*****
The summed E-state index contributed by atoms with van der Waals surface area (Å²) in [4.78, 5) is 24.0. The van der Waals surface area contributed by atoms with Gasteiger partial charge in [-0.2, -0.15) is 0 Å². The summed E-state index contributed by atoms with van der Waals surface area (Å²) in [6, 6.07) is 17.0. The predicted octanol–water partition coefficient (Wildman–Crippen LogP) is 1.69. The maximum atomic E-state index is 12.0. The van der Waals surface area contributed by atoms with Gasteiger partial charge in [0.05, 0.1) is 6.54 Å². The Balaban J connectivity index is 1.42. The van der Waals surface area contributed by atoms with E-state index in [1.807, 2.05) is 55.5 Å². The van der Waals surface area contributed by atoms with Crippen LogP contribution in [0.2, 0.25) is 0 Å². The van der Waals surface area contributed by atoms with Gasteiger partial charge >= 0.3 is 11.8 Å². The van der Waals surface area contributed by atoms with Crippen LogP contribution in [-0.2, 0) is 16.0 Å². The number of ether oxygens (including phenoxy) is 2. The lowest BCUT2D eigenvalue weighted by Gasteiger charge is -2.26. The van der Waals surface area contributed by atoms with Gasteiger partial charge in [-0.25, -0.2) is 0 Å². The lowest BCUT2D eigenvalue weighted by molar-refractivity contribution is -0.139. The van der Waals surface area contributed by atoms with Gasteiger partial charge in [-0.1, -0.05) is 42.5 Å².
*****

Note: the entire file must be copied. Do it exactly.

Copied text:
The summed E-state index contributed by atoms with van der Waals surface area (Å²) in [4.78, 5) is 24.0. The van der Waals surface area contributed by atoms with Gasteiger partial charge in [-0.2, -0.15) is 0 Å². The summed E-state index contributed by atoms with van der Waals surface area (Å²) in [6, 6.07) is 17.0. The predicted octanol–water partition coefficient (Wildman–Crippen LogP) is 1.69. The maximum atomic E-state index is 12.0. The van der Waals surface area contributed by atoms with Gasteiger partial charge in [0.05, 0.1) is 6.54 Å². The Balaban J connectivity index is 1.42. The van der Waals surface area contributed by atoms with E-state index in [1.807, 2.05) is 55.5 Å². The van der Waals surface area contributed by atoms with Crippen LogP contribution in [0.2, 0.25) is 0 Å². The van der Waals surface area contributed by atoms with Gasteiger partial charge >= 0.3 is 11.8 Å². The van der Waals surface area contributed by atoms with Crippen LogP contribution in [-0.2, 0) is 16.0 Å². The number of ether oxygens (including phenoxy) is 2. The lowest BCUT2D eigenvalue weighted by Gasteiger charge is -2.26. The van der Waals surface area contributed by atoms with Gasteiger partial charge in [-0.25, -0.2) is 0 Å². The lowest BCUT2D eigenvalue weighted by molar-refractivity contribution is -0.139. The van der Waals surface area contributed by atoms with Gasteiger partial charge in [-0.1, -0.05) is 42.5 Å².